A major root problem is that Brown thinks that he knows more about the ancient world than in fact any of us today possibly can. The evidence, and this is the evidence, is that a decision had been made concerning expelling Christians from synagogues, and that the Lord predicted it would be implemented, and worse would come, too. How does Brown know that this is wrong? Behind all these arguments is the idea that the expulsion cannot have taken place like the Gospel says, and that our own fragmentary knowledge is all we need to reconstruct history.

Then, Brown sees the Gospel of St John as introducing a different idea of Christ, one which “nurtured a widespread unconscious monophysitism … in which Jesus is not really like us in everything except sin, but omniscient, unable to suffer or to be tempted, foreseeing the whole future” (163). Yet, he notes that the Gospel has been “the mainstay of the great orthodox faith of Nicaea” and that it can be read with the Synoptics, in “tension” (163). Let us say it is tension. So what? The whole point of St John was to express the great mystery of faith.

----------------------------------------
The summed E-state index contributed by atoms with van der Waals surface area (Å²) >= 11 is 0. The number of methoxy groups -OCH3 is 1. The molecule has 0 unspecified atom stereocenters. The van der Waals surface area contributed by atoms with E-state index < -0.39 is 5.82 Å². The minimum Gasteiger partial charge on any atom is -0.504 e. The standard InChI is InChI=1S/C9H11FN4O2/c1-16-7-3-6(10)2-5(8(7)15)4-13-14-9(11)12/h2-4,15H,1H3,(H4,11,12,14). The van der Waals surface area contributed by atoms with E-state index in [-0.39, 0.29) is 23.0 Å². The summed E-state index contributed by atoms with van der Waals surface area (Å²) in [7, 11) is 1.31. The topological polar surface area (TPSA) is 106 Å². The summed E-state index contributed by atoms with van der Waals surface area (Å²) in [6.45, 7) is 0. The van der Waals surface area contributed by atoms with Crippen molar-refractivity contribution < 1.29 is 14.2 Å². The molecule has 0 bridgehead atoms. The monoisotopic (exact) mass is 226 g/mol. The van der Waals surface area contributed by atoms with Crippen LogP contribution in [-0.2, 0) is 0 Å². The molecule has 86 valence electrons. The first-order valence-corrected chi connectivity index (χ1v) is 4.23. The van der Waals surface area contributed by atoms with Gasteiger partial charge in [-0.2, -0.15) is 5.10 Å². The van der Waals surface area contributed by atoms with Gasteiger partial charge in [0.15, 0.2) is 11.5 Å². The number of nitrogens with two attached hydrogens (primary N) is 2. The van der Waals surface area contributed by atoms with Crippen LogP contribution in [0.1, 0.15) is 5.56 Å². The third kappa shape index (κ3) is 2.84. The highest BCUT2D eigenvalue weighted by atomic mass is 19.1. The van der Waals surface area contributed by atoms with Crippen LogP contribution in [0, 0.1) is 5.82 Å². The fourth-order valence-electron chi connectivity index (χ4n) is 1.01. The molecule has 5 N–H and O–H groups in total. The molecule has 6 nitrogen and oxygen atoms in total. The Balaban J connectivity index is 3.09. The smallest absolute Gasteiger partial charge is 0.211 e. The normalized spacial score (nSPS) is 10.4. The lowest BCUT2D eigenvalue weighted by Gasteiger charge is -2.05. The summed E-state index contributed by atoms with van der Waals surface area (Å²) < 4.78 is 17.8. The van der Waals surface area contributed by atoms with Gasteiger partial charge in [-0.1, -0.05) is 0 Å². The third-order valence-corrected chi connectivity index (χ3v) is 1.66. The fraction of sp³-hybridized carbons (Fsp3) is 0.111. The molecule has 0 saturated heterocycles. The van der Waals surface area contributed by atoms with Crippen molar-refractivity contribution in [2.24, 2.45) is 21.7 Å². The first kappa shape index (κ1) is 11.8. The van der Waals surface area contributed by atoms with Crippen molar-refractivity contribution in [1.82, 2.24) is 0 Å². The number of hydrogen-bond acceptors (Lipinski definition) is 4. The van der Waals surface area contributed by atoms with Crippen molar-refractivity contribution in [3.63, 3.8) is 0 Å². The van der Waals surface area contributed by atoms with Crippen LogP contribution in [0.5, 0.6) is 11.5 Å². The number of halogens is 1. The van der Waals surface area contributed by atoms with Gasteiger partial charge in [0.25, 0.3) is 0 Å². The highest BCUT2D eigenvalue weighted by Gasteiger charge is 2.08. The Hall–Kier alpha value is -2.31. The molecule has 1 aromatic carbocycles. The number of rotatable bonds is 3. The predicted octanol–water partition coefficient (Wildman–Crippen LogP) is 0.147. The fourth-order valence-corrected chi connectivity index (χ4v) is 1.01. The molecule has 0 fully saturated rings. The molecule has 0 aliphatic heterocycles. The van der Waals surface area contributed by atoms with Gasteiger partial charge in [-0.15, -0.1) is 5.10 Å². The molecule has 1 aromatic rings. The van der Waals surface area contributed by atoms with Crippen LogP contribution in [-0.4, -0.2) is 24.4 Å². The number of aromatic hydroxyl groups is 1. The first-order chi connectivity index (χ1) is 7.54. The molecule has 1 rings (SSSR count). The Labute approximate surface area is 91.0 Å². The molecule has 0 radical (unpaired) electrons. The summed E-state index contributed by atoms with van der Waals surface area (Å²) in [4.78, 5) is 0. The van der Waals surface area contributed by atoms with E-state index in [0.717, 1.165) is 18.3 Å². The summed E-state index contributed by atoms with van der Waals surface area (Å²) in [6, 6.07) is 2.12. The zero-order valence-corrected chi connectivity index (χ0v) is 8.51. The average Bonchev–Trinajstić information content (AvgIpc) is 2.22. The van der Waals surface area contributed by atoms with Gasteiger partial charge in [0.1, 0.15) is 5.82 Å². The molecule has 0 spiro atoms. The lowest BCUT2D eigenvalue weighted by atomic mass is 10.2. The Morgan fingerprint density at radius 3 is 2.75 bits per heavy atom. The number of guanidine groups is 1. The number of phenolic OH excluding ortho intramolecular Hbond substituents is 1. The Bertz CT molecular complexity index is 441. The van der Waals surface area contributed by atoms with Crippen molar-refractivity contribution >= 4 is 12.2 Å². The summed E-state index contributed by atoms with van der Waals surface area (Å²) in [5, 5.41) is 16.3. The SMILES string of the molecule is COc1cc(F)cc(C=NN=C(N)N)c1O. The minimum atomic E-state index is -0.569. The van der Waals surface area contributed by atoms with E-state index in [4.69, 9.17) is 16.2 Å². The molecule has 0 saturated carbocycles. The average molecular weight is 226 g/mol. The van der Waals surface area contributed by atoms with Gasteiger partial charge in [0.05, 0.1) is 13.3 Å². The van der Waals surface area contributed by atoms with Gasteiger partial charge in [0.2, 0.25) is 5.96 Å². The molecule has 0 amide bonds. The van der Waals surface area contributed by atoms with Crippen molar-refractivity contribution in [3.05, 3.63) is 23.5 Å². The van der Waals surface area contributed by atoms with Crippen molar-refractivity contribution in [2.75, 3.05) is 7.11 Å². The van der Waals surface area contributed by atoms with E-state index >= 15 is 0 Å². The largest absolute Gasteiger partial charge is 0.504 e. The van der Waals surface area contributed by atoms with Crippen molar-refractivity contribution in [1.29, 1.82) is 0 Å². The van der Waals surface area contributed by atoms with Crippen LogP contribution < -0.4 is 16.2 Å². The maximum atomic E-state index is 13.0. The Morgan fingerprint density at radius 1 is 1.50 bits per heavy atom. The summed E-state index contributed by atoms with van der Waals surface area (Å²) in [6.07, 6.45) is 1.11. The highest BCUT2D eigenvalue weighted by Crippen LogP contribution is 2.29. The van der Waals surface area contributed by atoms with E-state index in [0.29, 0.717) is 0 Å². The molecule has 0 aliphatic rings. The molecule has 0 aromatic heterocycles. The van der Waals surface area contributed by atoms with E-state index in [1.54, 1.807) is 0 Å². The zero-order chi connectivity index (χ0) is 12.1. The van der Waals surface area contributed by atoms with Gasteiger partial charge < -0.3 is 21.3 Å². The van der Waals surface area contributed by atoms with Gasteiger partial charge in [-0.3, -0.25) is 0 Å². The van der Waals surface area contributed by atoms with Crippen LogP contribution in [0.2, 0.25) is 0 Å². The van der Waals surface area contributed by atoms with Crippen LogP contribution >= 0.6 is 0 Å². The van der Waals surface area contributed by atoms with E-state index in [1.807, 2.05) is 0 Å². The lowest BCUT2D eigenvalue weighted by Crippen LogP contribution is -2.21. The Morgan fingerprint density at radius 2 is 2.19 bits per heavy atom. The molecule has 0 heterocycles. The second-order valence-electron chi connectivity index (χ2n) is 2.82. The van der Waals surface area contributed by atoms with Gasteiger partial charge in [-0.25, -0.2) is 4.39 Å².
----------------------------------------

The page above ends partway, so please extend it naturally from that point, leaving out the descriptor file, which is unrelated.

The portrait of the Lord in the Synoptics does not exclude that of St John, rather, they leave unstated many things which he adds: and the two pictures fit together quite neatly.  After all, and I do not think Brown’s “reflection” can survive this: the Transfiguration is clearly found in the Synoptic Gospels. A more supernatural revelation of the Lord, demonstrating his inherent divinity, can hardly be imagined. But this sort of aspect is not at all emphasised in the Synoptics. It has a higher profile in St John.

There is a great danger in the Brown type of analysis: it analyses in the very worst sense of the word, separating what should be kept together. It not only allows, it practically forces one to separate out the message of St John from that of the other evangelists, and to sideline John’s as historically inaccurate. But I do not reject his thesis because I do not like his conclusion. It is because I think his argument is wrong-headed, counter to the evidence and to logic alike, that I reject his thesis.